The VAT default surcharge regime, which penalises late filing or payment of VAT returns, is to be changed with effect from 1st January 2023.
The system, which can give rise to a comparatively large penalty for a very short period of default, is being updated to bring it in line with other taxes. The current rules lead to a disproportionate number of appeals to the tax tribunal, with taxpayers citing the unfairness of a perceived cliff edge and large penalties for short defaults as grounds to appeal. The tax tribunal does not have the right to apply discretion and can only rule on whether the rules have been applied correctly, not their fairness. The circumstances where HMRC can let a taxpayer off a penalty are very limited and prompt action by the taxpayer is crucial to appealing a default.
Under the current rules, if a return is filed or paid late, the taxpayer is served with a default notice which will be in place for 12 months. If there is a second or subsequent default in that 12 months, then the taxpayer will be liable for a penalty at 2%, then 5%, 10% and 15%. If a penalty at 2% or 5% is less than £400 it won’t actually be charged.
This can lead to a rather unpleasant surprise for a business on its third default. It will receive notice that it is in default for those first two periods, but no financial penalty. For the third period in default it would be charged at 10%. As a default is recorded for either late filing or late payment, a business could pay all their returns on time, but still be in default due to late filing. A payment received even one day late will still be liable for the appropriate percentage on the full amount outstanding.
From 1 January 2023 there will be separate rules for late filing and late payment.
If you submit your return late, you receive a penalty point. So file your March 2023 VAT return late, you get one point. If you are on quarterly filing and accumulate 4 points, you are liable to a £200 penalty for that failure and subsequent failures to file on time.
Ultimately the same rules will apply to other taxes as well, but the penalty points aren’t accumulated across different taxes. Points expire if the taxpayer is fully compliant for 12 months, at which time all points expire. If you are not up to the points threshold, so not consistently filing late, individual points expire after two years, even if you haven’t filed everything on time for a year.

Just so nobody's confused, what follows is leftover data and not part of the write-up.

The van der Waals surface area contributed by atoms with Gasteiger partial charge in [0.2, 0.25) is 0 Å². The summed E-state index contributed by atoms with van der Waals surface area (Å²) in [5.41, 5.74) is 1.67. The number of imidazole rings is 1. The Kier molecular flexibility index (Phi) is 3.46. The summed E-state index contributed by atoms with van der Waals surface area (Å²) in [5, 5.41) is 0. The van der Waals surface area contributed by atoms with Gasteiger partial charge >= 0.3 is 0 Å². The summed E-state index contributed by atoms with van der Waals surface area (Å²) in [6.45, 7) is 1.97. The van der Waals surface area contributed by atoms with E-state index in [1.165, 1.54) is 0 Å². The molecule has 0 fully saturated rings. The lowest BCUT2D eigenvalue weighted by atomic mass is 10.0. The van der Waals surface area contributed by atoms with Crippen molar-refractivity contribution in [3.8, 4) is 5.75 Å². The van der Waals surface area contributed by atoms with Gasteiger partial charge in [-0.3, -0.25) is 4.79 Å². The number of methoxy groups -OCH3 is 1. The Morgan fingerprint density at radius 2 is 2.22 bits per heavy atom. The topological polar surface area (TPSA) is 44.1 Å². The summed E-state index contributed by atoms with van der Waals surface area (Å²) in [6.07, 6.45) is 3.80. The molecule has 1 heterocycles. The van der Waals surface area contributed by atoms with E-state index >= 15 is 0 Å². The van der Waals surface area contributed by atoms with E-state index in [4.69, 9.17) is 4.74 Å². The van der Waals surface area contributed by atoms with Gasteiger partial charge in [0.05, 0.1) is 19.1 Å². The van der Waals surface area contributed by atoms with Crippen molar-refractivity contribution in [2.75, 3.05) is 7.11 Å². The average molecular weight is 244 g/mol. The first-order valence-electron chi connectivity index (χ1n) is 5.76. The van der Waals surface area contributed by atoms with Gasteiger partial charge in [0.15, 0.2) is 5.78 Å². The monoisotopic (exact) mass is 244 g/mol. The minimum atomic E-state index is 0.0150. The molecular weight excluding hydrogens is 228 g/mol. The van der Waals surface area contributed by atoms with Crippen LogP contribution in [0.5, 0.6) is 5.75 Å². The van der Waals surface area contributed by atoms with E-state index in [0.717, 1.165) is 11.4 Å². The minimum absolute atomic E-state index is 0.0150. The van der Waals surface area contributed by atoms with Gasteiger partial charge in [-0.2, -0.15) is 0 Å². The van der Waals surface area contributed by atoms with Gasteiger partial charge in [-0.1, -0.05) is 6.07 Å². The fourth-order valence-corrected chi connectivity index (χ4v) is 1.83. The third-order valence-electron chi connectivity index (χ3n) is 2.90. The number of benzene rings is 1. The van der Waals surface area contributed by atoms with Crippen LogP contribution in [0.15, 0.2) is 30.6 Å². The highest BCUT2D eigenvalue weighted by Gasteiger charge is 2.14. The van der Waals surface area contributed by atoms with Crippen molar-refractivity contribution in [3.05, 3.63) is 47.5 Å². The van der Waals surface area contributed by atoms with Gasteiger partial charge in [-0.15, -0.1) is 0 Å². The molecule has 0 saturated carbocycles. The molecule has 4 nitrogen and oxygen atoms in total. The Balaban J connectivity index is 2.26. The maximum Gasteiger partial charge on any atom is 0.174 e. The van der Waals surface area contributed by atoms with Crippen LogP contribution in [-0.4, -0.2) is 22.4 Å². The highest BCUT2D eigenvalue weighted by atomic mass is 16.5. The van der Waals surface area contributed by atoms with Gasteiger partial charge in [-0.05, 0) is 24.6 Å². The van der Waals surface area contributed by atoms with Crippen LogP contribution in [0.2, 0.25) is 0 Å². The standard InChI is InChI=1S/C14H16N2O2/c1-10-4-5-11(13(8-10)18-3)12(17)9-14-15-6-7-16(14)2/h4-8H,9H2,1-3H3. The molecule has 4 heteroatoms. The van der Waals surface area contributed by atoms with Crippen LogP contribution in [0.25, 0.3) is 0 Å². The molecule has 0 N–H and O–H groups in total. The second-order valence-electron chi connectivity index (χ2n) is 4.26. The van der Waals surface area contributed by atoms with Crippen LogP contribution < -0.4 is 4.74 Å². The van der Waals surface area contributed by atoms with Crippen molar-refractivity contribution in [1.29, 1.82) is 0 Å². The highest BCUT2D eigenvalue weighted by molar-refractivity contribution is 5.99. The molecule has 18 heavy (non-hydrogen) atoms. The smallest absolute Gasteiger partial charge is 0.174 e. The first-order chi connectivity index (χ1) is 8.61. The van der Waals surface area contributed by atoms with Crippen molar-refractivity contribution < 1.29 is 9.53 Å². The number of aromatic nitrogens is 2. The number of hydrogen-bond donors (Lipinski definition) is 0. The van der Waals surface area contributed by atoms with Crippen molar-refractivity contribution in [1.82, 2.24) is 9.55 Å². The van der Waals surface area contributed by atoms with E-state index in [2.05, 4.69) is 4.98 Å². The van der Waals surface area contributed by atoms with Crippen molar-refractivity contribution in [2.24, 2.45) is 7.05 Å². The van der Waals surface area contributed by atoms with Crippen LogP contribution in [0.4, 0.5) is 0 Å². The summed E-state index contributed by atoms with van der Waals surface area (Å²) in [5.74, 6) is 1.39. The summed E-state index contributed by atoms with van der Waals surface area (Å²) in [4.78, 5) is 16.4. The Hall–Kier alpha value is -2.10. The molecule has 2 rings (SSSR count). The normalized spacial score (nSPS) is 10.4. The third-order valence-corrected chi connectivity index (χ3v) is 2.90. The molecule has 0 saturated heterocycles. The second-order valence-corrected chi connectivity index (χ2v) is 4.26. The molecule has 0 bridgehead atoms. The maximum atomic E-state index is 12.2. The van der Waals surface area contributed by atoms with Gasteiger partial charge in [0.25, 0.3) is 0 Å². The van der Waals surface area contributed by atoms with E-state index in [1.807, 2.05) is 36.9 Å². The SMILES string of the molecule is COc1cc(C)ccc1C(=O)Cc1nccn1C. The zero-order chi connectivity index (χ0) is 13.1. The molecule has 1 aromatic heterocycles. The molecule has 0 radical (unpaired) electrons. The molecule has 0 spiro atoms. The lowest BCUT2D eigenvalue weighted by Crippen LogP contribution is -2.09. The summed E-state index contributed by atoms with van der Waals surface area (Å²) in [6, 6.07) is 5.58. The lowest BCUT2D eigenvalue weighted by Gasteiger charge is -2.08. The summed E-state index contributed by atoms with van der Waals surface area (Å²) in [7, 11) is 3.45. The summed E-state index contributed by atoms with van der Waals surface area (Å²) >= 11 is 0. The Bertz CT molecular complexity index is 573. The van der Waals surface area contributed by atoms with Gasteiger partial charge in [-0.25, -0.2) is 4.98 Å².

There are two stages of penalty. Somewhat confusingly, the first stage penalty has two different rates and a nil rate, and the second penalty is calculated on a per annum basis, which looks a lot like late payment interest, which will also apply.
The first stage penalty applies to tax paid before it is 30 days late and can be up to 4%. If paid, or an arrangement proposed for time to pay, up to 15 days after the due date, there will be no penalty. Tax paid between 16 and 30 days late will give rise to a penalty at half the first stage penalty rate, being 2%. If still unpaid on day 30, then the full first stage penalty of 4% of the total outstanding is charged.
At the second stage, penalties start to accrue on a daily basis. Tax unpaid on day 31 will be liable to a penalty at 4% per annum, on top of the 4% flat charge already accrued.
As with the old regime, interest will also be charged on VAT outstanding after its due date. This is currently charged at 2.75%
A VAT liability which is paid 40 days after the due date will have a flat first stage charge of 4%, plus 10 days second stage penalty at 4% per annum. Interest will also accrue at 2.75% pa from the due date. Under the current surcharge regime, penalties at 5%, 10% or 15% can become due for a payment made one day late, with only very limited grounds available for HMRC to apply discretion.
Reducing penalties under the new rules
Even if unable to pay the liability, the return should be filed on time, to avoid accruing late filing penalty points. If the full amount cannot be paid, any payment to reduce the liability will reduce the balance which could be subject to penalties. Agreeing a time to pay arrangement with HMRC, and sticking to it, will ensure that no penalties are chargeable. In contrast to the current regime, HMRC will have scope to apply discretion in imposing penalties. By contacting HMRC and communicating with them, a taxpayer increases their potential to avoid being assessed for a penalty.
Mitigating penalties under the current rules
A business will not be held to be in default if they have filed the return and made a time to pay arrangement before the payment is due, so businesses which know they are not going to be able to pay in time, should contact HMRC as soon as possible to make arrangements to pay later.
The current surcharge penalty is based on the amount of VAT liability not paid, so a payment on account before the due date will reduce the amount of any penalty.
It is also worth noting that a business can only appeal a penalty and not a default surcharge notice so it is always worth checking that there are no mitigating circumstances for earlier defaults, as the penalty system is an accumulative one. Thus by having an earlier default withdrawn the current default penalty can be reduced
For the purposes of VAT, there are no plans to convert current defaults into points in the new system, which effectively gives a long lead time before any late filing penalties can be accrued. Late payment penalties could accrue for the first VAT period beginning after 1 January 2023.
For more information into the changing rules please contact Sarah Barron: